|(a) Constitutional limit standard. A corporation is doing business in this state, for the earned surplus component of the franchise tax, when it has sufficient contact with this state to be taxed without violating the United States Constitution. See §3.546 of this title (relating to Taxable Capital: Nexus) for the nexus standards for the taxable capital component of the franchise tax. (b) Public Law 86-272 (15 United States Code §§381-384). A corporation may be subject to the taxable capital component, but not the earned surplus component, because of Public Law 86-272. If the only business activity within this state is the solicitation of orders for sales of tangible personal property, which orders are sent outside the state for approval or rejection, and, if approved, are filled by shipment or delivery from a point outside this state, then the corporation is not subject to the earned surplus component of the franchise tax, even if the
corporation has obtained a certificate of authority. Only the sale of tangible personal property is afforded immunity under Public Law 86-272; therefore, the leasing, renting, licensing, or other disposition of tangible personal property, intangibles, or any other type of property is not immune from taxation by reason of Public Law 86-272. This subsection does not apply to a corporation chartered in Texas. (c) Solicitation of orders. (1) For the Texas activity to be immune under Public Law 86-272, it must be limited solely to solicitation (except for de minimis activities and those activities conducted by independent contractors described in this section). Solicitation means: (A) speech or conduct that explicitly or implicitly invites an order; and (B) activities that neither explicitly nor implicitly invite an order, but are entirely ancillary to requests for an order.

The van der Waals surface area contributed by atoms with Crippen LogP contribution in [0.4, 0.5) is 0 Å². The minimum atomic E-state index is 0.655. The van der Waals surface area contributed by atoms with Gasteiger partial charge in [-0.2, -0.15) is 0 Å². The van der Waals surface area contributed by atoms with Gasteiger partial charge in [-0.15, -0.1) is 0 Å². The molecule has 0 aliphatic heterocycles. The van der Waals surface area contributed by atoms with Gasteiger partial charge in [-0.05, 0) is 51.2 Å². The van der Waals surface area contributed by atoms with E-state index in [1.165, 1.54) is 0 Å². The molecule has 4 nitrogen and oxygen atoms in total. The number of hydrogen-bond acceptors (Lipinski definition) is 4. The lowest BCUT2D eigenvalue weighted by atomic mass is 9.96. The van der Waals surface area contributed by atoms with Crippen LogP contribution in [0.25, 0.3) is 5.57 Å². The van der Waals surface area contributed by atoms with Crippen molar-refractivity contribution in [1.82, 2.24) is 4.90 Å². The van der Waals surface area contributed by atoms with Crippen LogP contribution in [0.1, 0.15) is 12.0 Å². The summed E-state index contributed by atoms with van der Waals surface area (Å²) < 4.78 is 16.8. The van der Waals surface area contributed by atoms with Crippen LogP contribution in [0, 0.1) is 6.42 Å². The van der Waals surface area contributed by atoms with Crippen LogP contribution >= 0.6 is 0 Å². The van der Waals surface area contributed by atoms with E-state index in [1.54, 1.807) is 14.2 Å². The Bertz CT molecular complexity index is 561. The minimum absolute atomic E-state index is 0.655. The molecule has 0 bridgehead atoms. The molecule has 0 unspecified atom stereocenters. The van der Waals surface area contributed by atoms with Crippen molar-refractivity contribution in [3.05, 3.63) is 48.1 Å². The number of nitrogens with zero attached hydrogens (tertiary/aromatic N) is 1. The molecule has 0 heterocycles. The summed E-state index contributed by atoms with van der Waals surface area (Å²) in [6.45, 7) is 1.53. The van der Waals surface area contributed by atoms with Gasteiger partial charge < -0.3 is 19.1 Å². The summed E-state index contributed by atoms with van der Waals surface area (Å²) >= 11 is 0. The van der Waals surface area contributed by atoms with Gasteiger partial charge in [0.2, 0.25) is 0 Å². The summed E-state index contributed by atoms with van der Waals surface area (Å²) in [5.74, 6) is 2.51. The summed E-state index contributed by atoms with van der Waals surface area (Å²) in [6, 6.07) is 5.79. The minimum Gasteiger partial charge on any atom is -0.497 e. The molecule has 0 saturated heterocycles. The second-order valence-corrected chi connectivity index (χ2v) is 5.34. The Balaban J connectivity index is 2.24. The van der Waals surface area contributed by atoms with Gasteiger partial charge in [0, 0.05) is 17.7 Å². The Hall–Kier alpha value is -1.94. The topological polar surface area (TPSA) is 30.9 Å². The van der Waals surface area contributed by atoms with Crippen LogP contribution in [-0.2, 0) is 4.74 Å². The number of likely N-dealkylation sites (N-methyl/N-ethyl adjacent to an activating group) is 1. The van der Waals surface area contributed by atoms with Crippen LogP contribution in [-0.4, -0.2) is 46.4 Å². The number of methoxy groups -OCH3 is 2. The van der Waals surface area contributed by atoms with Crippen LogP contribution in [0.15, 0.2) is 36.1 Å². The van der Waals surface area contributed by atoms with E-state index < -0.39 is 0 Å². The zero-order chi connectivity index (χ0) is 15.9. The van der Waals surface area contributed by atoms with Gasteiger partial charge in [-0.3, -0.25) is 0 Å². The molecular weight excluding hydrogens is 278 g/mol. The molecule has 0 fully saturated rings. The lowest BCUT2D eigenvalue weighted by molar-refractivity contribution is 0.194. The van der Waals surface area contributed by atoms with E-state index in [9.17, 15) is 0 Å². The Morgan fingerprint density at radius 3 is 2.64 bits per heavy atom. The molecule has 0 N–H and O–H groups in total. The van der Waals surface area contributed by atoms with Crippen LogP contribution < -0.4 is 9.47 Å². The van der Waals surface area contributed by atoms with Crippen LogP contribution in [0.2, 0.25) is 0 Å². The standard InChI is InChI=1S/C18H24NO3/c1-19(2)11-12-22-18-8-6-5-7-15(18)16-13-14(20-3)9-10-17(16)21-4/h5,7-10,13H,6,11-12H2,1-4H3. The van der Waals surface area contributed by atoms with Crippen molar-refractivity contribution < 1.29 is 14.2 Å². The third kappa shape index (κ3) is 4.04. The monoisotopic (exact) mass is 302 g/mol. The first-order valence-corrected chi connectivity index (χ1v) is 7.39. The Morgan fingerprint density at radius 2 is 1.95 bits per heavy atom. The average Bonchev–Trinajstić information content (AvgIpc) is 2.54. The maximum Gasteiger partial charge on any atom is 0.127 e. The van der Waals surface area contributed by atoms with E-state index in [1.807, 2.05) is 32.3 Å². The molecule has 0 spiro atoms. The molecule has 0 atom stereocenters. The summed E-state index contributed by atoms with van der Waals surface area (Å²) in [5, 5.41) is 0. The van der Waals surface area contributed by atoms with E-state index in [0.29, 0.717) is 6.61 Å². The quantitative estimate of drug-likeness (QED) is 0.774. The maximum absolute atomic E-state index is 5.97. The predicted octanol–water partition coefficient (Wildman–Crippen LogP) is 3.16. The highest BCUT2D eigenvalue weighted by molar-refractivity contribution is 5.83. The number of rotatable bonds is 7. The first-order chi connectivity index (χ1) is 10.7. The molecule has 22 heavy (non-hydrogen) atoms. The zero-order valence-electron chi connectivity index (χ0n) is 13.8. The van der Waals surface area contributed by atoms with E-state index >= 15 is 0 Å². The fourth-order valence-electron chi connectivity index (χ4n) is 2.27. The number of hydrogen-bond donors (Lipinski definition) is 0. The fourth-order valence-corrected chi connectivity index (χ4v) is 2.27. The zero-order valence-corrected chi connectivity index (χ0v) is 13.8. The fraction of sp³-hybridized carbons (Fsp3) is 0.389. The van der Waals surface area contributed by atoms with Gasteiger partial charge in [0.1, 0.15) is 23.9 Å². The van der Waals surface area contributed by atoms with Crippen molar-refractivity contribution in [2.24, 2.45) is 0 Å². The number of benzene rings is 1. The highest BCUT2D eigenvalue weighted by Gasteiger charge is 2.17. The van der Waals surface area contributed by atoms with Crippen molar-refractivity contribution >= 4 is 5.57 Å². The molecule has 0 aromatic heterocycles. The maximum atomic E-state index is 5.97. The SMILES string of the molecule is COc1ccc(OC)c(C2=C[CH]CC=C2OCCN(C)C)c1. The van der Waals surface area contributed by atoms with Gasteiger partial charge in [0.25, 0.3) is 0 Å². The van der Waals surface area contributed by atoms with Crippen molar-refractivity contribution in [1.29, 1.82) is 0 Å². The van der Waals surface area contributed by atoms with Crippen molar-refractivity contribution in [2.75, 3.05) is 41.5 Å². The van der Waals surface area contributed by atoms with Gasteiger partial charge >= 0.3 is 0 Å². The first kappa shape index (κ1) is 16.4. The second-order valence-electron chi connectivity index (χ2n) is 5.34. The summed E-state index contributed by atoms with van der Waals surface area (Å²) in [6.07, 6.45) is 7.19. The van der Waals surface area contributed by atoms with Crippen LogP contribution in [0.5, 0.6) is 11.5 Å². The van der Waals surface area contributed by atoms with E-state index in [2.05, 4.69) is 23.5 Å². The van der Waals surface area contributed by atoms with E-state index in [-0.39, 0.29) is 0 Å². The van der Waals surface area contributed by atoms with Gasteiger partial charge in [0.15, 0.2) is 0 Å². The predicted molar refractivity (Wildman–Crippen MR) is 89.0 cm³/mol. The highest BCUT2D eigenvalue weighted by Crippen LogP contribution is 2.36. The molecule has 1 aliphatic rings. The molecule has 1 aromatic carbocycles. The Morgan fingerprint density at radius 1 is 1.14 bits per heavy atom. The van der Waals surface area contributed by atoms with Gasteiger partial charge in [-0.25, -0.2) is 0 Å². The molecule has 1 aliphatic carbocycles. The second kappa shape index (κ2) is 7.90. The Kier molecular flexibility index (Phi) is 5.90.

(2) Ancillary activities are those activities that serve no independent business function for the seller apart from their connection to the solicitation of orders. Activities that a seller would engage in apart from soliciting orders shall not be considered as ancillary to the solicitation of orders. The mere assignment of activities to sales personnel does not, merely by such assignment, make such activities ancillary to solicitation of orders. Additionally, activities that seek to promote sales are not ancillary, because Public Law 86-272 does not protect activity that facilitates sales; it only protects ancillary activities that facilitate the request for an order. The conduct of activities not falling within the foregoing definition of solicitation will cause the company to lose the exemption afforded by Public Law 86-272, unless the disqualifying activities, taken together, are de minimis. (3) De minimis activities are those that, when taken
together, establish only a trivial additional connection with Texas. An activity regularly conducted within Texas pursuant to a company policy or on a continuous basis shall normally not be considered trivial. Whether or not an activity consists of a trivial or non-trivial additional connection with Texas is to be measured on both a qualitative and quantitative basis. If such activity either qualitatively or quantitatively creates a non-trivial connection with Texas, then such activity exceeds the protection of Public Law 86-272. Establishing that the disqualifying activities only account for a relatively small part of the business conducted within Texas is not determinative of whether a de minimis level of activity exists. The relative economic importance of the disqualifying in-state activities, as compared to the protected activities, does not determine whether the conduct of the disqualifying activities within Texas is inconsistent with the limited protection afforded by Public
Law 86-272. (d) Examples of doing business. Some specific activities which constitute doing business in Texas, assuming they are not of a de minimis level, by a foreign corporation are: (1) making repairs or providing maintenance; (2) collecting current or delinquent accounts; (3) investigating creditworthiness; (4) installation or supervision of installation; (5) conducting training classes, seminars, or lectures for personnel other than personnel involved only in solicitation; (6) providing any kind of technical assistance or services, including, but not limited to, engineering assistance or services, when one of the purposes thereof is other than the facilitation of the solicitation of orders; (7) investigating, handling, or otherwise assisting in resolving customer complaints, other than mediating direct customer